Mitra and Varuna are a pair of closely related cosmic principles. Like every other principle, the Vedas attribute to them a celestial personality. The hymn to Mitra is recited after the morning Argya water offering to the Sun and the hymn for Varuna in the evening. This design is perfect per the following logic. Mitra enhances harmony which is essential to anyone engaging in the chores of the day. That is to say, clearer decisions arise in a harmonious mind. Some frustration or insult is normal during the course of any working day. Therefore everyone has to clear their minds of these to enjoy the leisure of the evening. Varuna enhances purity and allows. Certainly, a mind expands and feels the freedom only by dropping negative impressions. Surprisingly, the neurons in our brain reflect these two desirable mental states as electrical charges.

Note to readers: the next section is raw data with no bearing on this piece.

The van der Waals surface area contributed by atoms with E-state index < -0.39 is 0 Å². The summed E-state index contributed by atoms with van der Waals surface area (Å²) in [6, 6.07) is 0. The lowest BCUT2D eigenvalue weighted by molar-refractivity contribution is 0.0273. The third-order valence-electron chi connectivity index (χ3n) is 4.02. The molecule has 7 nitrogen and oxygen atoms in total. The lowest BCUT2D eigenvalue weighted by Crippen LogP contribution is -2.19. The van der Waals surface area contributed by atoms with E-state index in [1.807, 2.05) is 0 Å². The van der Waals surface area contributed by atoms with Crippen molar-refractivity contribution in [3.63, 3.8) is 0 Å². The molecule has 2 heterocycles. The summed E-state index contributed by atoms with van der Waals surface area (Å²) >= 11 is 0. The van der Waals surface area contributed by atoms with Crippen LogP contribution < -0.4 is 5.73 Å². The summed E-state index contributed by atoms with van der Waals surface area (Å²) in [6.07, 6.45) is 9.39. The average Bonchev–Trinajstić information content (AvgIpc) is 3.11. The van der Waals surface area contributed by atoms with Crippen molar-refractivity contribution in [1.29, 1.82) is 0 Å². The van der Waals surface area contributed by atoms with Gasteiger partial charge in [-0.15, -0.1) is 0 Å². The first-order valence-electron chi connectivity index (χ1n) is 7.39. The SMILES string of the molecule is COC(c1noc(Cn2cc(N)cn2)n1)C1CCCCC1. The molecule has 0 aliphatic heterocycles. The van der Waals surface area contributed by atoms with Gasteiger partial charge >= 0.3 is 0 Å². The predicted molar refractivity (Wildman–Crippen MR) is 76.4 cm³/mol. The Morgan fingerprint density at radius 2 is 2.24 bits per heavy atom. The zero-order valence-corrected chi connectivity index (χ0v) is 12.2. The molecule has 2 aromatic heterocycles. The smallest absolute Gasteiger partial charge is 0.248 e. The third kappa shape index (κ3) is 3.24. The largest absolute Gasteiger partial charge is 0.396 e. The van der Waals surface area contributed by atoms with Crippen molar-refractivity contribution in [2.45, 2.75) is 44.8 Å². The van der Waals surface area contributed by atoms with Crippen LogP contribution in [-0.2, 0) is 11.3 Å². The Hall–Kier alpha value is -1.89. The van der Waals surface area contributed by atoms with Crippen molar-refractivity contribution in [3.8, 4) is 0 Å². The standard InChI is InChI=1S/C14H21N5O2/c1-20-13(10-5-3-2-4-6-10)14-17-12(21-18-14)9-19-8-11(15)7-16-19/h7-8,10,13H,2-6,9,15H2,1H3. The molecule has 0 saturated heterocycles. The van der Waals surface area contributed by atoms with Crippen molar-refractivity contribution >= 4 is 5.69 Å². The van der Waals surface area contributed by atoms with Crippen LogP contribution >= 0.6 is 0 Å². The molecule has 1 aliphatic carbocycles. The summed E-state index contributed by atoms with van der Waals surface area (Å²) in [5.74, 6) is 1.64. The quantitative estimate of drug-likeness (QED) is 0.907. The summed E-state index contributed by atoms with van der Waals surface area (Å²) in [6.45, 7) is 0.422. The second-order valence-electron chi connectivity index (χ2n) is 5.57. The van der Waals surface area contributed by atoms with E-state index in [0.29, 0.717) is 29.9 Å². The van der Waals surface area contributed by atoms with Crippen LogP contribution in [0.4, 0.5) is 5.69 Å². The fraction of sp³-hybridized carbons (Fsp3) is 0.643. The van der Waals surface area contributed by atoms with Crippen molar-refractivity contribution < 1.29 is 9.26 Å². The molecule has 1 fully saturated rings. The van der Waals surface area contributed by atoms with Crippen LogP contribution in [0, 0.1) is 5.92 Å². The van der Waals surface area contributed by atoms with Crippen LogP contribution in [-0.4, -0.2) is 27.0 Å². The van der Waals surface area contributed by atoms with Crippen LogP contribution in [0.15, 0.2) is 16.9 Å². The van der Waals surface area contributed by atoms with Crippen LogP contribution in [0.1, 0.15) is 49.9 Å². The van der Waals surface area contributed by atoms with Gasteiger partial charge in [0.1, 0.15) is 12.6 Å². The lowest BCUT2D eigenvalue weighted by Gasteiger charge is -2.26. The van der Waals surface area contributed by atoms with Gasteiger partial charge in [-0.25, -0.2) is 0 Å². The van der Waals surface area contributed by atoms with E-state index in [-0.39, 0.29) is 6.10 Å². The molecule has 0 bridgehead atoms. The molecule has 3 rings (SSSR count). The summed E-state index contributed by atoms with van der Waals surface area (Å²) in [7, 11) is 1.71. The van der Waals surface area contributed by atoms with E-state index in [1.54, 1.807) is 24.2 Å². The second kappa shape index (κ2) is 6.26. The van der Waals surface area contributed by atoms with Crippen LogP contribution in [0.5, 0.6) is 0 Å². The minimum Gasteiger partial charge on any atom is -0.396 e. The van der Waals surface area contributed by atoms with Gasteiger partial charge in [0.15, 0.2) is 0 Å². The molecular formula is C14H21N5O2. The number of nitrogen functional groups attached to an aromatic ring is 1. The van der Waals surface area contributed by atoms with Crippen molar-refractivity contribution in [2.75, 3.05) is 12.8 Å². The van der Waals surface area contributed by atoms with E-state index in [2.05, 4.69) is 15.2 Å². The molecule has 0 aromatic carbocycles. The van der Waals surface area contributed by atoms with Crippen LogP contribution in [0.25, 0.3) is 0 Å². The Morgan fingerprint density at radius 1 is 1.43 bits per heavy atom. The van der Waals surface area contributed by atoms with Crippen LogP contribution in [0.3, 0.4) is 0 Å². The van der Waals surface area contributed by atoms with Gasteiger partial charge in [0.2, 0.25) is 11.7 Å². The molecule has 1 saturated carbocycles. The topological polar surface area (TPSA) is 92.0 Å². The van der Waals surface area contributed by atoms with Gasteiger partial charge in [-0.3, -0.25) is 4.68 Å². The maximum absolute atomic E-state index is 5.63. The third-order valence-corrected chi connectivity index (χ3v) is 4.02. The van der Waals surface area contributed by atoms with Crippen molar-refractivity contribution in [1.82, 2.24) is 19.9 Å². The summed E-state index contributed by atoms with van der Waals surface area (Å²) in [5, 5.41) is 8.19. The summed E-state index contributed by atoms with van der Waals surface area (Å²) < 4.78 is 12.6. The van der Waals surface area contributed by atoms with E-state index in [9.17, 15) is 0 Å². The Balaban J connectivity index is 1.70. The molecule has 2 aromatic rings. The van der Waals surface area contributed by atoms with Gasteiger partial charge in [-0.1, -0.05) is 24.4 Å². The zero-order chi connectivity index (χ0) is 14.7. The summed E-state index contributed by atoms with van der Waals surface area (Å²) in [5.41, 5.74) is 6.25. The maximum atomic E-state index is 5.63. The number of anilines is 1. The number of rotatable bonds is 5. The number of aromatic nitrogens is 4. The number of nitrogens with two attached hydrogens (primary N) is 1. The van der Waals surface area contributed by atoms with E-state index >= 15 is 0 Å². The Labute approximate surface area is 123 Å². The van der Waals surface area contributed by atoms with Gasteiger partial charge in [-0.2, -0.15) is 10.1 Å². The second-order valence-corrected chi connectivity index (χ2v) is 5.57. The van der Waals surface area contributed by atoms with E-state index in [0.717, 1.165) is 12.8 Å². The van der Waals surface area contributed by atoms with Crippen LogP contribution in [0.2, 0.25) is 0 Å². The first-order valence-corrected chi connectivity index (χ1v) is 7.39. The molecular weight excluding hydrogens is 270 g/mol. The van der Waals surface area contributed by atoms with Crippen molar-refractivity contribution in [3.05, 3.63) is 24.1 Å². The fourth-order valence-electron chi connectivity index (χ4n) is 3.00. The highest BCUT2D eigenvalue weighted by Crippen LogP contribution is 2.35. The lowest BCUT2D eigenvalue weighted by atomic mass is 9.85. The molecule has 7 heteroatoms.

A neuron has a negative electrical potential at rest. However, it becomes positively charges in preparation for action. In scientific Vedic literature, Mitra and Varuna are representation of positive and negative charges. For instance, Rishi Agastya wrote the Agastya Samhita. One section in this text startlingly describes electroplating. Electroplating is the method of coating a base metal like iron with a layer of copper, silver of gold. The following verse is from the Agastya Samhita. In this verse, Agastya calls the electric charge produced by a battery mechanism as the energy infused with the powers of Mitra and Varuna.
Mitra and Varuna in Astronomy
Mitra represents harmony and cohesion. In Vedic astronomy, the lunar mansion, the Nakshatra associated with Mitra lies at the border of the central bulge of the Milky way. There is more chaos within the bulge than outside of it. Scientists characterize the black hole within the bulge as the gobbler of matter. Mitra’s mansion is therefore apt. Varuna’s lunar mansion is on the other side of the bulge. Varuna impulse dominates the sparse and the hot outermost layer of the Milky way.